Interest in Turkish Property Survives

Tuesday, April 19, 2016

Interest in Turkish Property Survives

We meet a couple who have not been put off by the problems on Turkey's borders.

Waves of excitement rippled through Izmir on Turkey's west coast in November - it emerged that Hollywood golden couple 'Brangelina' have bought a $2.6-million beachside home there. In fact, Brad and Angelina's purchase was welcomed nationally and came at a good time. The news broke just as Turkey's popular AKP party won back a majority in the general election, the combination of events injecting some needed confidence into the country's property market.

Sandwiched between Europe and the crisis-ridden Middle East, Turkey has lost some of its shine among British property-buyers in 2015. However, while it's hard to ignore the country's border with Syria and largely Islamic nation, those that know Turkey well believe there's nothing to fear purchasing in the west of the country.

"People at work did ask if we weren't worried buying in Turkey, given the situation in Syria," said Kevan Paradine, who bought a Turkish property with partner Lynda Catling. "But the distance between the problems in the east and the resorts in the west, like Dalyan where we bought, is huge - it's like comparing two different countries. We've always been aware of the political situation and were very comfortable buying when we did. We've never seen any signs of the problems when we've been out there."

Kevan and Lynda, who live in Cranfield in Bedfordshire, completed on their semi-detached villa on 31st December 2014. They discovered Dalyan four years ago, having enjoyed holidays in different resorts in Turkey for a number of years previously.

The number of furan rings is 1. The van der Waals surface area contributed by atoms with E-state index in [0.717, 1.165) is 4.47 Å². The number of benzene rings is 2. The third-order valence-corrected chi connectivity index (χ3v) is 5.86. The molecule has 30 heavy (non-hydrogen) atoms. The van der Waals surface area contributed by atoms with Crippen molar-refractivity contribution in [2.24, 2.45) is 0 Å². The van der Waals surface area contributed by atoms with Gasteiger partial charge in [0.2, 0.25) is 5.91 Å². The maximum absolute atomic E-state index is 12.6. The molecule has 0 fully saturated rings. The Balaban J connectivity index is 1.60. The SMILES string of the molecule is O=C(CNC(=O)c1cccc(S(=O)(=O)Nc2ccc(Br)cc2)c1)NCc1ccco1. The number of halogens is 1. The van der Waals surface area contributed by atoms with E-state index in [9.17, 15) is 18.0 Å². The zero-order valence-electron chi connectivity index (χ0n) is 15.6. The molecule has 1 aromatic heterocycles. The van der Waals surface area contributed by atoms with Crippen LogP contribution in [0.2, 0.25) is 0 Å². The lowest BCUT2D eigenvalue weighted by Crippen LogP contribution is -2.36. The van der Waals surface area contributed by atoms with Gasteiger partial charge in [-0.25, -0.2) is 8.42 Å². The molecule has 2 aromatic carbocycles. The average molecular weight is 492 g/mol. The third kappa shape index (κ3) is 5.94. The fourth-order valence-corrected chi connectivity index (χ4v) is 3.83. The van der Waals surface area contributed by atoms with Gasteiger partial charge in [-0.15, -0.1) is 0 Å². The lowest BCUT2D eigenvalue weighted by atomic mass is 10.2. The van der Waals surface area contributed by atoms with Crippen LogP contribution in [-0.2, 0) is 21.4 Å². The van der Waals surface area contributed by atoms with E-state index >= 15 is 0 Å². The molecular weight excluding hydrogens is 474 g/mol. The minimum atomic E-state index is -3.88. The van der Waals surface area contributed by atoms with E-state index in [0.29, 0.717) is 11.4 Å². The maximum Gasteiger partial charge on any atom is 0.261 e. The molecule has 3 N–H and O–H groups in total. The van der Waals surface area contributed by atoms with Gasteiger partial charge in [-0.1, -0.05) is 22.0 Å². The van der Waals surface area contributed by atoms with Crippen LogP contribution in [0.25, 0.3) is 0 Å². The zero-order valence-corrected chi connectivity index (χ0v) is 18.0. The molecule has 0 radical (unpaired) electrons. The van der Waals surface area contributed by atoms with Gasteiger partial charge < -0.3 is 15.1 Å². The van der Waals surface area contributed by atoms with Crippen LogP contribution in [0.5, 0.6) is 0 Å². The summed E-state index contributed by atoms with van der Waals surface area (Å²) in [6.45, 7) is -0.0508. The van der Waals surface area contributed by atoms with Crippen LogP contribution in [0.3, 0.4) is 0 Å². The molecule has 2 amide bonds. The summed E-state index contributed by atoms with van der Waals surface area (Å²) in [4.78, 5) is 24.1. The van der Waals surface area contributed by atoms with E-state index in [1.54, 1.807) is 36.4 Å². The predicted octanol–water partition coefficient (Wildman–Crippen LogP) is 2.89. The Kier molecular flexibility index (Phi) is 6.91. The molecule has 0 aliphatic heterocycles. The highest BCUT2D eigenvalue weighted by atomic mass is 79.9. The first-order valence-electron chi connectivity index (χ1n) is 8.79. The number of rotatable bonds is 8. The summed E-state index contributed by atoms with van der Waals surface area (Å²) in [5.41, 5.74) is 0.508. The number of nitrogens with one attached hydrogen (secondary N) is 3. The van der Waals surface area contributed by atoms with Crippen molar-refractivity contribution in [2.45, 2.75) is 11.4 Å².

lynda and kevan in turkey

"Immediately it felt different to other places we'd been to in Turkey," said Kevan. "Dalyan is really a working town that caters for tourists, with low-rise development and just a few hotels. So its way of life is very Turkish, with an innocent family feel about it, which we like."

Nestled in a river delta, Dalyan is still a busy fishing and farming hub. Much of the surrounding countryside, dotted with cotton fields and fruit groves, is a designated conservation area, meaning there are tight building restrictions in the town, including on the height of property. A 40-minute boat trip downstream, where the Dalyan River meets the sea, is Iztuzu beach, a protected turtle breeding sanctuary also known as Turtle beach.

The area has history too - facing Dalyan across the river is the ancient city of Kaunos with its Rock Tombs. Meanwhile, upstream is Lake Koycegiz, with its beaches, as well as thermal springs at Sultaniyeand the popular Dalyan mud baths.

Easily won over by the area, by 2014 Kevan and Lynda had decided to buy a second home there and began researching what they could purchase on the Internet.

"We earmarked around eight properties we liked the look of and last November went out for a week to view them," said Lynda. "One we saw was just right so we made an offer and everything moved very swiftly after that. The estate agent Sunray Property managed the purchase for us and actually made the process enjoyable. Before we flew home they had helped us to pay a deposit, open a Turkish bank account, get our Turkish tax ID and grant power of attorney to a local lawyer, who completed on our behalf the following month."

Kevan and Lynda paid £80,000 in sterling for their property, which came furnished and is located on a quiet road in the Metliner area of the town. They have three bedrooms, three bathrooms, a terrace, balconies and a swimming pool that they share with just one neighbour.

In the 11 months since buying, the couple have visited their property three times and expect the three adult children they have between them to make use of it too.

To reach their villa, Kevan and Lynda usually fly out of Luton to Dalaman, which is around 30 minutes' drive from Dalyan. They've also had success renting out their property to holidaymakers. It seems not everyone has been put off visiting Turkey.

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Richard Way


Richard Way

Originally published in the A Place in the Sun magazine - Issue 124